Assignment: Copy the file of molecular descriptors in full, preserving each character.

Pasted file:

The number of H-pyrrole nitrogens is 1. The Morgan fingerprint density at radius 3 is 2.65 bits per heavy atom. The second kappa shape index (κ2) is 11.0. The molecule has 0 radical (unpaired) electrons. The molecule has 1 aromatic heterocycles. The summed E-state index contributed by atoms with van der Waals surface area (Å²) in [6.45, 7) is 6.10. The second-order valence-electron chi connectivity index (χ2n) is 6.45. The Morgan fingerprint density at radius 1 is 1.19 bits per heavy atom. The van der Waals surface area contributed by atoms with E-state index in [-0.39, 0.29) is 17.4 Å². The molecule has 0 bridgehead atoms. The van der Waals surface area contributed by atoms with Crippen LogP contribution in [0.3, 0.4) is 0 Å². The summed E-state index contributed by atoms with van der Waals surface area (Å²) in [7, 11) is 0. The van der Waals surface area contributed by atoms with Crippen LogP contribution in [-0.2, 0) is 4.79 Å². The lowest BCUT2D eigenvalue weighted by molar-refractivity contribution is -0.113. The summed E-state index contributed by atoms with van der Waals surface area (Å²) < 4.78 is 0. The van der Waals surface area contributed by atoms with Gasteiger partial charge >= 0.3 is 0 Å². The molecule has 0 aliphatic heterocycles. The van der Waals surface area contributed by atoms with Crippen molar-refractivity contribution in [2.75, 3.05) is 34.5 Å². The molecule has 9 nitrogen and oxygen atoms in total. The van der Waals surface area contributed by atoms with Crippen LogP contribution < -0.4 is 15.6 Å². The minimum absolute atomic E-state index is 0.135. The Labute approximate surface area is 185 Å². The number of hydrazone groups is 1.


The number of H-pyrrole nitrogens is 1. The Morgan fingerprint density at radius 3 is 2.65 bits per heavy atom. The second kappa shape index (κ2) is 11.0. The molecule has 0 radical (unpaired) electrons. The molecule has 1 aromatic heterocycles. The summed E-state index contributed by atoms with van der Waals surface area (Å²) in [6.45, 7) is 6.10. The second-order valence-electron chi connectivity index (χ2n) is 6.45. The Morgan fingerprint density at radius 1 is 1.19 bits per heavy atom. The van der Waals surface area contributed by atoms with E-state index in [-0.39, 0.29) is 17.4 Å². The molecule has 0 bridgehead atoms. The van der Waals surface area contributed by atoms with Crippen LogP contribution in [0.3, 0.4) is 0 Å². The summed E-state index contributed by atoms with van der Waals surface area (Å²) in [7, 11) is 0. The van der Waals surface area contributed by atoms with Crippen LogP contribution in [-0.2, 0) is 4.79 Å². The lowest BCUT2D eigenvalue weighted by molar-refractivity contribution is -0.113. The summed E-state index contributed by atoms with van der Waals surface area (Å²) < 4.78 is 0. The van der Waals surface area contributed by atoms with Gasteiger partial charge >= 0.3 is 0 Å². The molecule has 0 aliphatic heterocycles. The van der Waals surface area contributed by atoms with Crippen molar-refractivity contribution in [2.75, 3.05) is 34.5 Å². The molecule has 9 nitrogen and oxygen atoms in total. The van der Waals surface area contributed by atoms with Crippen LogP contribution < -0.4 is 15.6 Å². The minimum absolute atomic E-state index is 0.135. The Labute approximate surface area is 185 Å². The number of hydrazone groups is 1.